WASHINGTON – Industry officials had mixed views about whether federal regulators should become more involved in electronic trading in municipal bonds and other fixed income securities during a hearing held on Friday by a House Financial Services Committee panel.

The hearing, held by the committee’s panel on capital markets, securities and investments, was held to review fixed income market structure, but included a lot of discussion about electronic trading.

Matthew Andresen, chief executive officer of Chicago-based Headlands Global Markets and Headlands Technologies, which participates on all major muni bond alternative trading system platforms, told the lawmakers that ATSs have been good for the market. But he raised some concerns that he said regulators might want to address.

Randy Snook, executive vice president of the Securities Industry and Financial Markets Association, took a different view, saying electronic trading should be allowed to develop as organically as possible without some external determination of what its structure should be. He also pointed out that the muni market is faced with markup disclosure rules and that it is important to wait and see the results from those. They take effect next May.

The hearing also touched on Securities and Exchange Commission Chair Jay Clayton's proposal to create a fixed income market structure committee, the need to treat municipal bonds as high quality liquid assets, and the importance of tax exemption to the muni market.

Andresen said his firm is a top participant on all major municipal bond alternative trading system (ATS) platforms, executing nearly 700 trades per day and trading with about 400 counterparties.

He said that fixed income electronic trading platforms are “without question” the right direction to go after panel chair Rep. Bill Huizenga, R-Mich., asked about them during the hearing and asked whether there is a consensus about their need.

Andresen explained to the subcommittee that, currently, bonds are sold on ATSs using an auction system where investors and intermediaries request quotes for a “bid price,” the price at which a dealer is willing to buy bonds that an investor wants to sell. After receiving the bids over a set amount of time, the investors can find the highest bid and choose whether to sell.

“The ATSs have brought positive changes to the municipal bond markets through these auctions by increasing price transparency and liquidity and by helping buyers and sellers find each other,” Andresen said.

When panel member Rep. Randy Hultgren, R-Ill., asked how the government could play a role in electronic trading, Andresen said it could encourage the use of electronic trading while emphasizing proper adherence to best practices.

Rep. Randy Hultgren, R-Ill., said he found SEC chair Jay Clayton's idea for a new committee on fixed income market structure “very encouraging."
Rep. Randy Hultgren, R-Ill.
Rep. Randy Hultgren, R-Ill., said he found SEC chair Jay Clayton's idea for a new committee on fixed income market structure “very encouraging."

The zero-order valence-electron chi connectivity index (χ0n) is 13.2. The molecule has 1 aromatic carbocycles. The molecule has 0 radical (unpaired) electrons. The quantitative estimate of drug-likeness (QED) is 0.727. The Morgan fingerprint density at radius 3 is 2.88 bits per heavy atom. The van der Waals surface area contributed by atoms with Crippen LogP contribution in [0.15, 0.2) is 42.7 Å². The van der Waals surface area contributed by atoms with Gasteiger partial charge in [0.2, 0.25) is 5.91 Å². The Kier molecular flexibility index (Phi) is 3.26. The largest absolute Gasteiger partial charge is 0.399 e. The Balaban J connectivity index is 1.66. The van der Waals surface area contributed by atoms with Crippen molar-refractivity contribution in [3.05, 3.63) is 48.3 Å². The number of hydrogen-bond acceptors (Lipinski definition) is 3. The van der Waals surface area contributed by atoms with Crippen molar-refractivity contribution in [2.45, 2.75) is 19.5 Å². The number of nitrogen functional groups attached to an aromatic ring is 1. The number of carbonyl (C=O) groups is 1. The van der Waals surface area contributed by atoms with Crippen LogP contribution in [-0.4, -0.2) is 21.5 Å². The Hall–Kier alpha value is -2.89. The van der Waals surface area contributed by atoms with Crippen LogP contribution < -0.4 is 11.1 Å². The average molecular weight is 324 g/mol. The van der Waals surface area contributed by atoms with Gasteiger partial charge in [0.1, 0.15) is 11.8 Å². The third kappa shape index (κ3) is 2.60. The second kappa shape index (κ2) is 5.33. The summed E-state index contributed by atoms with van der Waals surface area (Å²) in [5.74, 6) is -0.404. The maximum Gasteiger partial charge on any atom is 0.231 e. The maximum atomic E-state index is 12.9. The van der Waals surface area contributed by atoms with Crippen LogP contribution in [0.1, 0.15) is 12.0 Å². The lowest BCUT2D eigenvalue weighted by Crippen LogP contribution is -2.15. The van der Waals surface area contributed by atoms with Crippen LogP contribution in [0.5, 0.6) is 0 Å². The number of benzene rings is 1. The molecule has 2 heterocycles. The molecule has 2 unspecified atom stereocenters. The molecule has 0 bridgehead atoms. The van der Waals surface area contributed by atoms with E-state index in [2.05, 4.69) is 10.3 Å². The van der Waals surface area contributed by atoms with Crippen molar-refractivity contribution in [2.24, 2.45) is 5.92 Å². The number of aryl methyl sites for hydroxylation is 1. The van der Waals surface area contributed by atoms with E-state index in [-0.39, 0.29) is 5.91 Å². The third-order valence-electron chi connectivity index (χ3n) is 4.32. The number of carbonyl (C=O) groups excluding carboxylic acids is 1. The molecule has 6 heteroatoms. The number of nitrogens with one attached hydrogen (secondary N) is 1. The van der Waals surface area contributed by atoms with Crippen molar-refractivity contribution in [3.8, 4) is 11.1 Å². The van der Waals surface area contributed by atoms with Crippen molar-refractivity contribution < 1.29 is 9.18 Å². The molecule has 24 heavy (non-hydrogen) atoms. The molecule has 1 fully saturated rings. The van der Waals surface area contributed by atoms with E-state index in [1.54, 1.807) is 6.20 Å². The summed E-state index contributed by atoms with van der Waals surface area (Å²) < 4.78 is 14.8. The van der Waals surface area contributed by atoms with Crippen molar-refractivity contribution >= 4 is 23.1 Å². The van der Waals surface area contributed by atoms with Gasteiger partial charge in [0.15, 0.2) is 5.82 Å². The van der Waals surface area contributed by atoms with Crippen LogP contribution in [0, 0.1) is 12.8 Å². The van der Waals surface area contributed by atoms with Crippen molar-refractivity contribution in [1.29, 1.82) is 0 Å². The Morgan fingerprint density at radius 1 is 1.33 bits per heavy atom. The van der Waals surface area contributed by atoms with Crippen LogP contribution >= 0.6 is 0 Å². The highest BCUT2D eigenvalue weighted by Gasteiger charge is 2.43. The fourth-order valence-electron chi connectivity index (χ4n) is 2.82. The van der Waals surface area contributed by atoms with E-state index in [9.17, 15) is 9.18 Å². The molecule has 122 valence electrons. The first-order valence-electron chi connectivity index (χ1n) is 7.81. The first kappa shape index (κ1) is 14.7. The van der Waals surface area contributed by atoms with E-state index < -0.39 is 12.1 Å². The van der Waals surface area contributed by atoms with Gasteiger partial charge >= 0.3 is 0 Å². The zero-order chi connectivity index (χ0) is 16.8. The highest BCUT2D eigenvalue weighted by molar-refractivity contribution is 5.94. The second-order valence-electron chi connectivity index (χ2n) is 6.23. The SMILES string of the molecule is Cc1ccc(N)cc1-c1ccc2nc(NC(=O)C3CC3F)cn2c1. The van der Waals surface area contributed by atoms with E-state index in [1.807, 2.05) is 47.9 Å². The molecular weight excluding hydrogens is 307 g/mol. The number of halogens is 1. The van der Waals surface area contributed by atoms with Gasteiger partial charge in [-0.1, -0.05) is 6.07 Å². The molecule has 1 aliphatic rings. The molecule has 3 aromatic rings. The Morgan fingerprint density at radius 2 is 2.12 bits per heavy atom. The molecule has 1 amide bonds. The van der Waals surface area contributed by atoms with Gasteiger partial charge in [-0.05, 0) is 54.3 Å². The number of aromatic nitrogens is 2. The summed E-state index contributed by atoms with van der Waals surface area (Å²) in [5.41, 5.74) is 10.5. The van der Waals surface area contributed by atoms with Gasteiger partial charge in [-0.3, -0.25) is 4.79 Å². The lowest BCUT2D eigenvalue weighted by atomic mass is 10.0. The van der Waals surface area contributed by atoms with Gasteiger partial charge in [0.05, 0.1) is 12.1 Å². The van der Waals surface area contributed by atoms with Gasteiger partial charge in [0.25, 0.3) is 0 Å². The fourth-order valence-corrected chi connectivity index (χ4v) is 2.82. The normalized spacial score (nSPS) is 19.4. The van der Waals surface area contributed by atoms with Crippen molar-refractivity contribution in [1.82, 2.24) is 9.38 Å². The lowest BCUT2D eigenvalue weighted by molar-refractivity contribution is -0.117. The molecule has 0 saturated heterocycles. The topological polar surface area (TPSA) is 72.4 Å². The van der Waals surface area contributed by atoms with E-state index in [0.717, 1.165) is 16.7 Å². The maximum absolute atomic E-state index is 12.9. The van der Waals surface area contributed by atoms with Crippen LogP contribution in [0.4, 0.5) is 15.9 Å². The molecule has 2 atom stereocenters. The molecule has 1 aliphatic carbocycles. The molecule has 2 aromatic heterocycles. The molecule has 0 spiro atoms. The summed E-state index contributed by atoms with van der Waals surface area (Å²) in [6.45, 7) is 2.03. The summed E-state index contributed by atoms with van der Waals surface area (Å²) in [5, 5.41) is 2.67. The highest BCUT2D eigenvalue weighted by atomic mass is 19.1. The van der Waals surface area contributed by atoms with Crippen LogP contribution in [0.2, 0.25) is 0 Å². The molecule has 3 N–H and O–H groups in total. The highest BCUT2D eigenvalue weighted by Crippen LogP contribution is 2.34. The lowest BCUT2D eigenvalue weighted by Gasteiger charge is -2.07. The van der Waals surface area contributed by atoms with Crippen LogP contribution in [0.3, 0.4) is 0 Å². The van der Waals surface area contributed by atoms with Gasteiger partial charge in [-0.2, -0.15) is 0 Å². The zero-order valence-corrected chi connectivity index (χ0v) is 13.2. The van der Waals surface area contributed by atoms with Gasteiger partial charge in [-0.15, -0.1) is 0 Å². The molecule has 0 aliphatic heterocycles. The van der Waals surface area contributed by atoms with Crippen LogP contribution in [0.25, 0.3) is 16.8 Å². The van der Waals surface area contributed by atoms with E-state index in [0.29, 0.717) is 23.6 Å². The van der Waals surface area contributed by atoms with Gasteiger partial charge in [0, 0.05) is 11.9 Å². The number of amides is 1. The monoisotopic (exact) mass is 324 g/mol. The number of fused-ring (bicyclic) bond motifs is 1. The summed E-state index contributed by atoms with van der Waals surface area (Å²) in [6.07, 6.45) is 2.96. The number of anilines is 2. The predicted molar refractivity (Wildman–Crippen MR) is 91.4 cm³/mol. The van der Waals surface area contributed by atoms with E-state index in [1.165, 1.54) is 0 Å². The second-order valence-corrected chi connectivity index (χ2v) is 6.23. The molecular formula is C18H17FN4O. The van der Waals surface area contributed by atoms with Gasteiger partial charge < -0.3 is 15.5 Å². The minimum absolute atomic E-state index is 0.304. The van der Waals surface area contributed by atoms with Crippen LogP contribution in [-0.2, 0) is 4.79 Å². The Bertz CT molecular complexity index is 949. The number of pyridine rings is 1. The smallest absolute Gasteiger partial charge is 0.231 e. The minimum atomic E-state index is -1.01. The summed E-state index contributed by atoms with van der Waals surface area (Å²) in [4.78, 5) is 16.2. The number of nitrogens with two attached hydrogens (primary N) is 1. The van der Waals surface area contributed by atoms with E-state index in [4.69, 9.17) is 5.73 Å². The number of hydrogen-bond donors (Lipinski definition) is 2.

But Snook said the market should be left to develop these systems.

“In each of the markets, we see different degrees of adoption and use of electronic trading,” Snook said. “Let people come in and figure out how to leverage the data and compete.”

Andresen raised some concerns in his written testimony that he said regulators may want to take into consideration.

One is the practice of filtering, which occurs when a dealer handling its own retail customer’s order requests a quote or starts an auction on an ATS but uses automated tools on the system to filter out responses from specified dealers. Current guidance from the Municipal Securities Rulemaking Board says the practice should only be done “for a legitimate purpose consistent with obtaining the most favorable executions for customers.”

Andresen said it is not always apparent that that is the case. “A focus on whether the continued use of filters is ‘for a legitimate purpose’ may be in order,” Andresen said.

He said other concerns involve the competitiveness of auctions.

Some dealers use what is known as a “trade through” and get prices for a customer via a bid wanted auction but then internalize the order by purchasing the bond from its customer for its own account at a lower price than the winning bid in the auction. The practice is harmful to customers because it results in bonds selling at inferior prices, Andresen said.

However, he added that planned MSRB rule changes to have dealers disclose their markups in transactions may help curb that practice.

In addition, dealers sometimes use a “last-look” process where they see the prices submitted to a completed auction and then decide to purchase the bond from the customer at a slightly better price than the winning bid. That is problematic, Andresen said, because dealers could be deterred from bidding if they think their bids will only be used for price discovery.

Hultgren said he finds Clayton’s recently announced plan to create a fixed income markets advisory committee “very encouraging.”

“For this to be an effective committee, it will, of course, need to include the right perspective of market participants, such as small and middle market dealers,” Hultgren said. “It will also need a strong mechanism for making recommendations to the commission, so that its work won’t go overlooked.”

John Vahey, managing director of federal policy for Bond Dealers of America, said the group was pleased to hear Hultgren urge the SEC to take input from regional firms. Vahey said it is “a view we agree with strongly in order to support a well-rounded advisory board.”

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